London 1922. Historical crime fiction. Genteel Mrs Wray and her bored daughter Frances take in lodgers, Lilian and Leonard Barber, because they can no longer manage the upkeep of their London villa without additional financial income.
Their routine is disturbed but Frances, who had an affair with a female friend before which her mother suppressed, falls for Lilian, with whom she accidentally-on-purpose ends up killing Leonard. A young man is acquitted of the murder at a lengthy trial. Inspector Kemp delves deep but not quite deep enough into the strange goings-on in the Wray’s household and although he gets near to solving the crime, in the end Lillian and Frances walk free.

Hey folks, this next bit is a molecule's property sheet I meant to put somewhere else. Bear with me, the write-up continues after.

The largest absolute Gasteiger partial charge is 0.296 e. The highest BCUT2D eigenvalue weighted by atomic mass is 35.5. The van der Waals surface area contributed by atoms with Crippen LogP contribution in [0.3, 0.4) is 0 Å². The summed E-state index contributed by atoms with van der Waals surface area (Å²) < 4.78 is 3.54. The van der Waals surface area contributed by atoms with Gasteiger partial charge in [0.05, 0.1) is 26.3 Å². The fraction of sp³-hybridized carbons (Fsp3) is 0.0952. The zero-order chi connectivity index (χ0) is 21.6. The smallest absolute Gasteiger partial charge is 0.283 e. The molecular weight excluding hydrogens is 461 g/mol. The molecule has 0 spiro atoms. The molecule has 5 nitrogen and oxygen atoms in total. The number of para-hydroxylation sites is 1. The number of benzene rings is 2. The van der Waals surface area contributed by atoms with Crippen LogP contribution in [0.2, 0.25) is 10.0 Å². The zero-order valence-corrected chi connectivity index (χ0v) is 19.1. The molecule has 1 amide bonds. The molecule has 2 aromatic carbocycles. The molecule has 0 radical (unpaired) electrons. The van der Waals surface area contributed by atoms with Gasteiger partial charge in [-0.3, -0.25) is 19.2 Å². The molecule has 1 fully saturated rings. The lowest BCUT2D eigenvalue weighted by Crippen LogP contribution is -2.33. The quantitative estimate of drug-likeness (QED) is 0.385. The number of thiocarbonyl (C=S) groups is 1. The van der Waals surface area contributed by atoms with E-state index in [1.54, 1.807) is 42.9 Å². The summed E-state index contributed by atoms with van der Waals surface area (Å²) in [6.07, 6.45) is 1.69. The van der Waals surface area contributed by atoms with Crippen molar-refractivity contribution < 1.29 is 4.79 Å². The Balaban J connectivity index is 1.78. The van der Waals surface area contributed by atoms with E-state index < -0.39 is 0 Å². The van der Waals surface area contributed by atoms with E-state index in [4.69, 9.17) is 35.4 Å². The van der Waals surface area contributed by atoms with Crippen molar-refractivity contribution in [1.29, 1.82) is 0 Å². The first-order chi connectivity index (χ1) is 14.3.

Based on true-crime cases of the early 20th century, the novel recreates post-WWI life in London in the greatest possible detail. We hear endlessly how Frances cleans the villa, what meals she prepares and how she does it, and with equal detail we learn how Frances and Lilian kill Leonard and dispose of his body, how the police proceed with the case, and what happens in court – 600 pages of it. Contrary to most other reviews, I didn’t get hooked by this Sarah Waters’ novel. It is too long, it is too meticulously researched but not really well-written. Not in any technical sense of course, Sarah Waters is an accomplished writer. But the characters are not likeable, there is no real sense why we should learn so much about them, since they never reach out to us enough to make them interesting, and not even the sex is particularly exciting. True crime is too obviously the genre from which the novel draws its inspiration. Too much period detail and too little really engaging writing. A good editor might have intervened and by cutting out some of the long-winded passages might have helped to focus the novel. Whether unlikeable characters are redeemable is another question. The Paying Guests was a New York Times bestseller and Notable Book of the Year and shortlisted for the Bailey’s Prize for Women’s Fiction in 2015 – why that was the case eludes this reviewer entirely.